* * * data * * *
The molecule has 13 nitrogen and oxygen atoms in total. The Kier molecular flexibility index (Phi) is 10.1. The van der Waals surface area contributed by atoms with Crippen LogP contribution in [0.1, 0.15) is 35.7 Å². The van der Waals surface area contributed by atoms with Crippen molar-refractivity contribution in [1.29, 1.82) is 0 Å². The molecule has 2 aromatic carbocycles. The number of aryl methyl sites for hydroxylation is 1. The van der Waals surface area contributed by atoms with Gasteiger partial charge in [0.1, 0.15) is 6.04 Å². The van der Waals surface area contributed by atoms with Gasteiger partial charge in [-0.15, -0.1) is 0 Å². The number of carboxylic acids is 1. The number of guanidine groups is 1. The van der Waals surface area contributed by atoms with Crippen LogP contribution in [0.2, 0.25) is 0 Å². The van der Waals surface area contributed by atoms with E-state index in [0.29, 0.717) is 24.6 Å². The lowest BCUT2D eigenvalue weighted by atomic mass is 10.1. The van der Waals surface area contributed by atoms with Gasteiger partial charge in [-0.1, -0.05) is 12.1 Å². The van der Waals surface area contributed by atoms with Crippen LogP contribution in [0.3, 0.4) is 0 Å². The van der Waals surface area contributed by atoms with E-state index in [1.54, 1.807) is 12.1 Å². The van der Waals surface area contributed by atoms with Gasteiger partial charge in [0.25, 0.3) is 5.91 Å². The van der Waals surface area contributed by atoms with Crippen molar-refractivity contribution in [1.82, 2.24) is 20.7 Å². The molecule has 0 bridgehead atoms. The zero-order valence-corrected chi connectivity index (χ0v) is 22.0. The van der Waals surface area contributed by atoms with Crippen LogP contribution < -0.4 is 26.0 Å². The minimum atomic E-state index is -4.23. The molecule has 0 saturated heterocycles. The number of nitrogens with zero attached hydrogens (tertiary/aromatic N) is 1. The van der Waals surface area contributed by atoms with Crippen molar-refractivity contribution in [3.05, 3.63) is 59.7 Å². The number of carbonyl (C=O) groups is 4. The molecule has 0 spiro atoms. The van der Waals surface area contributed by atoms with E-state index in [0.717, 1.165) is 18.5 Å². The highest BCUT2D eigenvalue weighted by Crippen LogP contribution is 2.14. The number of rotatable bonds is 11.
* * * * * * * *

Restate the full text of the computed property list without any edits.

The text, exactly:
The molecule has 13 nitrogen and oxygen atoms in total. The Kier molecular flexibility index (Phi) is 10.1. The van der Waals surface area contributed by atoms with Crippen LogP contribution in [0.1, 0.15) is 35.7 Å². The van der Waals surface area contributed by atoms with Crippen molar-refractivity contribution in [1.29, 1.82) is 0 Å². The molecule has 2 aromatic carbocycles. The number of aryl methyl sites for hydroxylation is 1. The van der Waals surface area contributed by atoms with Gasteiger partial charge in [0.1, 0.15) is 6.04 Å². The van der Waals surface area contributed by atoms with Gasteiger partial charge in [-0.15, -0.1) is 0 Å². The number of carboxylic acids is 1. The number of guanidine groups is 1. The van der Waals surface area contributed by atoms with Crippen LogP contribution in [0.2, 0.25) is 0 Å². The van der Waals surface area contributed by atoms with E-state index in [0.29, 0.717) is 24.6 Å². The lowest BCUT2D eigenvalue weighted by atomic mass is 10.1. The van der Waals surface area contributed by atoms with Gasteiger partial charge in [-0.1, -0.05) is 12.1 Å². The van der Waals surface area contributed by atoms with Crippen LogP contribution in [0.3, 0.4) is 0 Å². The van der Waals surface area contributed by atoms with E-state index in [1.54, 1.807) is 12.1 Å². The van der Waals surface area contributed by atoms with Gasteiger partial charge in [0.25, 0.3) is 5.91 Å². The van der Waals surface area contributed by atoms with Crippen molar-refractivity contribution in [1.82, 2.24) is 20.7 Å². The molecule has 0 bridgehead atoms. The zero-order valence-corrected chi connectivity index (χ0v) is 22.0. The van der Waals surface area contributed by atoms with Crippen LogP contribution < -0.4 is 26.0 Å². The minimum atomic E-state index is -4.23. The molecule has 0 saturated heterocycles. The number of nitrogens with zero attached hydrogens (tertiary/aromatic N) is 1. The van der Waals surface area contributed by atoms with Crippen molar-refractivity contribution in [3.05, 3.63) is 59.7 Å². The number of carbonyl (C=O) groups is 4. The molecule has 0 spiro atoms. The van der Waals surface area contributed by atoms with E-state index in [0.717, 1.165) is 18.5 Å². The highest BCUT2D eigenvalue weighted by Crippen LogP contribution is 2.14. The number of rotatable bonds is 11.